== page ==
Friday, May 1, 2015

Book Review: Crimson Bound

 Title: Crimson Bound
Author: Rosamund Hodge
Genre: Young Adult // Retellings // Romance // Action // Fantasy
Publisher: Balzer + Bray
Publication Date:  May 5, 2015
Format: eARC
Source:Publisher // Edelweiss

When Rachelle was fifteen she was good—apprenticed to her aunt and in training to protect her village from dark magic. But she was also reckless— straying from the forest path in search of a way to free her world from the threat of eternal darkness. After an illicit meeting goes dreadfully wrong, Rachelle is forced to make a terrible choice that binds her to the very evil she had hoped to defeat.
Three years later, Rachelle has given her life to serving the realm, fighting deadly creatures in an effort to atone. When the king orders her to guard his son Armand—the man she hates most—Rachelle forces Armand to help her find the legendary sword that might save their world. As the two become unexpected allies, they uncover far-reaching conspiracies, hidden magic, and a love that may be their undoing. In a palace built on unbelievable wealth and dangerous secrets, can Rachelle discover the truth and stop the fall of endless night?
Inspired by the classic fairy tale Little Red Riding Hood, Crimson Bound is an exhilarating tale of darkness, love, and redemption (goodreads).

If you're looking forward to this book  because you think it's going to be an epic romance like Cruel Beauty, don't hold your breath. 

Plot: Guys, it physically hurts me to write this review, because I wanted to ADORE this book. But the deeper I got into the story, the less I was feeling it. We start with young Rachelle who is learning to be a woodwife from her aunt. Although she knows that she is never to venture out into the woods, curiosity gets the better of her in true Red Riding Hood fashion. Fast forward a few years, and Rachelle is a Bloodbound. Taken by the forest but allowed to live as long as she serves the Crown. From there, all semblances to Little Red Riding Hood are gone and it becomes and epic fantasy of rebellion and monsters. Let's through some romance in there for good measure. 

My main problem with Crimson Bound is that it tried to do too much for one book. The people are uneasy with their aging king so Rachelle is called to guard one of the king's (many) illegitimate sons from possible assassination. Along with that, Rachelle is on a secret mission to find two swords that will destroy a legendary evil - a legendary evil that no one else really cares about. Once I felt comfortable with a specific plot point and was starting to get into the story, I felt rushed to another conflict.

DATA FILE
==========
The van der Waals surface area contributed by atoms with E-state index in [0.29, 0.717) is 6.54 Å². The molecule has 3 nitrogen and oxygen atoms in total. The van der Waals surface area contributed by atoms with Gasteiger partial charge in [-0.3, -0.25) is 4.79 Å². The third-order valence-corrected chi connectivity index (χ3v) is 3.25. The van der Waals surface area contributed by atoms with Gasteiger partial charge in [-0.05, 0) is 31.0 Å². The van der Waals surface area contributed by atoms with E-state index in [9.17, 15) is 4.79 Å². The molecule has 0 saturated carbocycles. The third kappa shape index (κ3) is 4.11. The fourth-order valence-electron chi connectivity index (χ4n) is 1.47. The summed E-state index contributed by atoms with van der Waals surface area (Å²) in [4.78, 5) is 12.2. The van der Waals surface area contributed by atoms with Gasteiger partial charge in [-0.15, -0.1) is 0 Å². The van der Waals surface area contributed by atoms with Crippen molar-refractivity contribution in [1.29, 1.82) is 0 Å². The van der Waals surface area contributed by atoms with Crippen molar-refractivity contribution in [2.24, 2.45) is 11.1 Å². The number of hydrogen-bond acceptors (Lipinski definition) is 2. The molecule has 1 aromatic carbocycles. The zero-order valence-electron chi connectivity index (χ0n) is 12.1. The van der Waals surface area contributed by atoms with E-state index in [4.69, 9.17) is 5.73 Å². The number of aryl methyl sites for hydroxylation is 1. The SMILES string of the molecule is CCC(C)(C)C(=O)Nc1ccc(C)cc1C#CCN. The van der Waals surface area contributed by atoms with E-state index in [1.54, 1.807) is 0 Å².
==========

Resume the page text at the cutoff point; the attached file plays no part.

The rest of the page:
Characters: I appreciate Hodge because she is not afraid to write flawed characters, and Rachelle is no saint. I liked Rachelle's determination to avenge loved ones and find redemption. Her friendship with Amelie was sweet, as it was evident that Rachelle didn't think she deserved any kindness in life, and I felt that she was her most vulnerable with Amelie. 

There is an odd sort of love triangle between Rachelle and two suitors. I was most looking forward to Crimson Bound because of the romance of Cruel Beauty left me breathless. Here, it's a nuisance. With so much happening, I didn't have time to care about Rachelle and her conflicted emotions, and her interactions with both guys lack any sort of emotion. 

World Building: The world of Crimson Bound is heavily French influenced from the language and fashion. The world is described like a high fantasy a la Game of Thrones. There is a kingdom, a magical forest, and uneasy civilians - everything sounds like the run of the mill high fantasy epic.

Short N Sweet: Crimson Bound was something I didn't expect. With so many subplots going on at the same time, I wish the romance hadn't been included at all.


Post a Comment

Thanks so much for leaving a message! Don't forget to link me to your blog so I can return the favor!